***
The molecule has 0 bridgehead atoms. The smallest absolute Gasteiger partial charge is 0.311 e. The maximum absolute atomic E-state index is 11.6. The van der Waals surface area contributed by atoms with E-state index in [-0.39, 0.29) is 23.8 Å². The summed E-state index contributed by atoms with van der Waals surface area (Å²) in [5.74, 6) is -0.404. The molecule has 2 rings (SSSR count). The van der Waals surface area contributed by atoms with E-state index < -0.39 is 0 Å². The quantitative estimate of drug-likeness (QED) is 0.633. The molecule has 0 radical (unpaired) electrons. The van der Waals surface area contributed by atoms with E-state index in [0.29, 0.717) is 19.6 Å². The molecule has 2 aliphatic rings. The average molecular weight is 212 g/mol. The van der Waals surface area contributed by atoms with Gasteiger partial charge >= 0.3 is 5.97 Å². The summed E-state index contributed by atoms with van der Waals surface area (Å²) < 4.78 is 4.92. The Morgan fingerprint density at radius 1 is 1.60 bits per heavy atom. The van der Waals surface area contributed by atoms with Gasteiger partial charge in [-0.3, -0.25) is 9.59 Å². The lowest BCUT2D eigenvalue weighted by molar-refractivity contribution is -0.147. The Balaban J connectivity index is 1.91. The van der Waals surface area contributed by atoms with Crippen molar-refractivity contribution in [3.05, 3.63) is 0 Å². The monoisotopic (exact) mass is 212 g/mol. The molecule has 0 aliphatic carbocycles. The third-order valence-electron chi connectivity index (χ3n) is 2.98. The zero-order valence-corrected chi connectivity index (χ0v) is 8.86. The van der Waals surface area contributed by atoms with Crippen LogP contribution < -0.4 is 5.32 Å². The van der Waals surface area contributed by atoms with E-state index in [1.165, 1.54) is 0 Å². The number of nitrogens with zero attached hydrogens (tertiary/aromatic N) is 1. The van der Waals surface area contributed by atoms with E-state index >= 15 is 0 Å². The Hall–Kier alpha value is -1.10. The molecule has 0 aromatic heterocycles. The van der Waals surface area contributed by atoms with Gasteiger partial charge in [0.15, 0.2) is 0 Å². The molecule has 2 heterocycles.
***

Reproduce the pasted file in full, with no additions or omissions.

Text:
The molecule has 0 bridgehead atoms. The smallest absolute Gasteiger partial charge is 0.311 e. The maximum absolute atomic E-state index is 11.6. The van der Waals surface area contributed by atoms with E-state index in [-0.39, 0.29) is 23.8 Å². The summed E-state index contributed by atoms with van der Waals surface area (Å²) in [5.74, 6) is -0.404. The molecule has 2 rings (SSSR count). The van der Waals surface area contributed by atoms with E-state index < -0.39 is 0 Å². The quantitative estimate of drug-likeness (QED) is 0.633. The molecule has 0 radical (unpaired) electrons. The van der Waals surface area contributed by atoms with E-state index in [0.29, 0.717) is 19.6 Å². The molecule has 2 aliphatic rings. The average molecular weight is 212 g/mol. The van der Waals surface area contributed by atoms with Gasteiger partial charge >= 0.3 is 5.97 Å². The summed E-state index contributed by atoms with van der Waals surface area (Å²) < 4.78 is 4.92. The Morgan fingerprint density at radius 1 is 1.60 bits per heavy atom. The van der Waals surface area contributed by atoms with Gasteiger partial charge in [-0.3, -0.25) is 9.59 Å². The lowest BCUT2D eigenvalue weighted by molar-refractivity contribution is -0.147. The Balaban J connectivity index is 1.91. The van der Waals surface area contributed by atoms with Crippen molar-refractivity contribution in [3.05, 3.63) is 0 Å². The monoisotopic (exact) mass is 212 g/mol. The molecule has 0 aliphatic carbocycles. The third-order valence-electron chi connectivity index (χ3n) is 2.98. The zero-order valence-corrected chi connectivity index (χ0v) is 8.86. The van der Waals surface area contributed by atoms with Crippen LogP contribution < -0.4 is 5.32 Å². The van der Waals surface area contributed by atoms with E-state index in [1.165, 1.54) is 0 Å². The number of nitrogens with zero attached hydrogens (tertiary/aromatic N) is 1. The van der Waals surface area contributed by atoms with E-state index >= 15 is 0 Å². The Hall–Kier alpha value is -1.10. The molecule has 0 aromatic heterocycles. The van der Waals surface area contributed by atoms with Gasteiger partial charge in [0.15, 0.2) is 0 Å². The molecule has 2 heterocycles.